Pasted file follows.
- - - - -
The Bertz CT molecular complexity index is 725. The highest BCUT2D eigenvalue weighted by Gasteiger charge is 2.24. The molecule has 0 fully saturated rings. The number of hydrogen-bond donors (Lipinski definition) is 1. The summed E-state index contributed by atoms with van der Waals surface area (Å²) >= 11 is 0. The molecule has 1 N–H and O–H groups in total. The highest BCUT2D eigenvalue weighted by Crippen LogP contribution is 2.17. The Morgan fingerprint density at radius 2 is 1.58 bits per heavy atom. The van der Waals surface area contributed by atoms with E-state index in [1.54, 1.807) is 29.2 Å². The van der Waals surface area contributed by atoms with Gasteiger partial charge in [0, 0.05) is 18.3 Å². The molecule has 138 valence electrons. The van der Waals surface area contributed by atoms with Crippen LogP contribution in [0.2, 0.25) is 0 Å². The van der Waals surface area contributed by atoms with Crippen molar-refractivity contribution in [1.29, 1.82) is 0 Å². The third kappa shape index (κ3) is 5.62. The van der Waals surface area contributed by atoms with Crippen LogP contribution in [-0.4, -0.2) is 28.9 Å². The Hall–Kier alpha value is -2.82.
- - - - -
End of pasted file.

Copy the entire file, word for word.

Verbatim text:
The Bertz CT molecular complexity index is 725. The highest BCUT2D eigenvalue weighted by Gasteiger charge is 2.24. The molecule has 0 fully saturated rings. The number of hydrogen-bond donors (Lipinski definition) is 1. The summed E-state index contributed by atoms with van der Waals surface area (Å²) >= 11 is 0. The molecule has 1 N–H and O–H groups in total. The highest BCUT2D eigenvalue weighted by Crippen LogP contribution is 2.17. The Morgan fingerprint density at radius 2 is 1.58 bits per heavy atom. The van der Waals surface area contributed by atoms with E-state index in [1.54, 1.807) is 29.2 Å². The van der Waals surface area contributed by atoms with Gasteiger partial charge in [0, 0.05) is 18.3 Å². The molecule has 138 valence electrons. The van der Waals surface area contributed by atoms with Crippen LogP contribution in [0.2, 0.25) is 0 Å². The van der Waals surface area contributed by atoms with Crippen molar-refractivity contribution in [1.29, 1.82) is 0 Å². The third kappa shape index (κ3) is 5.62. The van der Waals surface area contributed by atoms with Crippen LogP contribution in [-0.4, -0.2) is 28.9 Å². The Hall–Kier alpha value is -2.82.